Thursday, July 31, 2008

S.2052 Equal Justice . . . Act: Held Over

A well placed source informs me that S.2052, the Equal Justice for United States Military Personnel Act of 2007, was held over today in the Senate Judiciary Committee. The bill, as discussed previously on CAAFlog here and here, co-sponsored by Senators Arlen Specter and Russ Feingold, will give the Supreme Court certiorari jurisdiction over CAAF cases where an appellant was denied review or denied a petition for extraordinary relief. It will likely come up for consideration after the August recess. Here is a link to the remarks of Senator Feinstein on the bill's introduction last year.


Biff (not Legrand) said...

I'm very rusty since it's been almost 15 years since I practiced at Code 45, so forgive me if my question is inane, but how big a deal is the Equal Justice Act anyway? Are there really that many cases which were denied review or petition for ex writ and which would normally merit Supreme Court review?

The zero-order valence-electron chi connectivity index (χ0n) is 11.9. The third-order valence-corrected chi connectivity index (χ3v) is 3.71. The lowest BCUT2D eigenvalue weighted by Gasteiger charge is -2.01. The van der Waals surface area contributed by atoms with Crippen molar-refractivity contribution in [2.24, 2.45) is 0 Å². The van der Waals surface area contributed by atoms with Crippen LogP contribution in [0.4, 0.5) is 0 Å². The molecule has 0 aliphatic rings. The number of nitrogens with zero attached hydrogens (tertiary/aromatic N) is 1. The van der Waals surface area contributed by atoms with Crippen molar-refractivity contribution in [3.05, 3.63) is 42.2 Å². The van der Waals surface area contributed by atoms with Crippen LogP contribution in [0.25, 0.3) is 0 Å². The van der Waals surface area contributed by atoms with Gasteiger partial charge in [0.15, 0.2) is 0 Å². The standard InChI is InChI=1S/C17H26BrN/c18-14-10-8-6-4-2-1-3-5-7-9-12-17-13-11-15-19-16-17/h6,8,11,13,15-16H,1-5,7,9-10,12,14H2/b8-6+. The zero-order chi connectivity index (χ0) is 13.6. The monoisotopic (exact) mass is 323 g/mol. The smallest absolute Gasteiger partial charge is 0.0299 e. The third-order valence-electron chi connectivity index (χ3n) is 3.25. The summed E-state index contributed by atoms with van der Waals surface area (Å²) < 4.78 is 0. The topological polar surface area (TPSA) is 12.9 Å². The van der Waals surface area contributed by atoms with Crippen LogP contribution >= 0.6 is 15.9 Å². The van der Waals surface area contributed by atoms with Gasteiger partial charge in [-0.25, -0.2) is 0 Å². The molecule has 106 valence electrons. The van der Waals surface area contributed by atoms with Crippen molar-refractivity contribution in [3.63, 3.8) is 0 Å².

Put another way, what's the motivation for the Act? Is it to address a real need or rather to make a couple of senators look good to their military constituency?

No Man said...


Probably about zero that will be successful at SCOTUS in the next decade. But, it's a symbolic equality. The convening authority can petition the SCt, those labeled unlawful combatants have the right to petition the SCt, so why not those that served our country--even if only for a short period before they got cross-ways with that same country's government--win or lose.

Biff (not legrand) said...


Interesting choice of symbolic equality, don't you think? Of all the things Congress could "equalize" they pick the one least likely to make a difference.

No Man said...


No disservice to Mr. Specter (who championed this bill), but Biff sums up many pieces of presidential election year legislation very succinctly. Regardless of the election year politics, you have to applaud Mr. Specter for taking on this tiny piece of legislation to fix something that just wasn't right.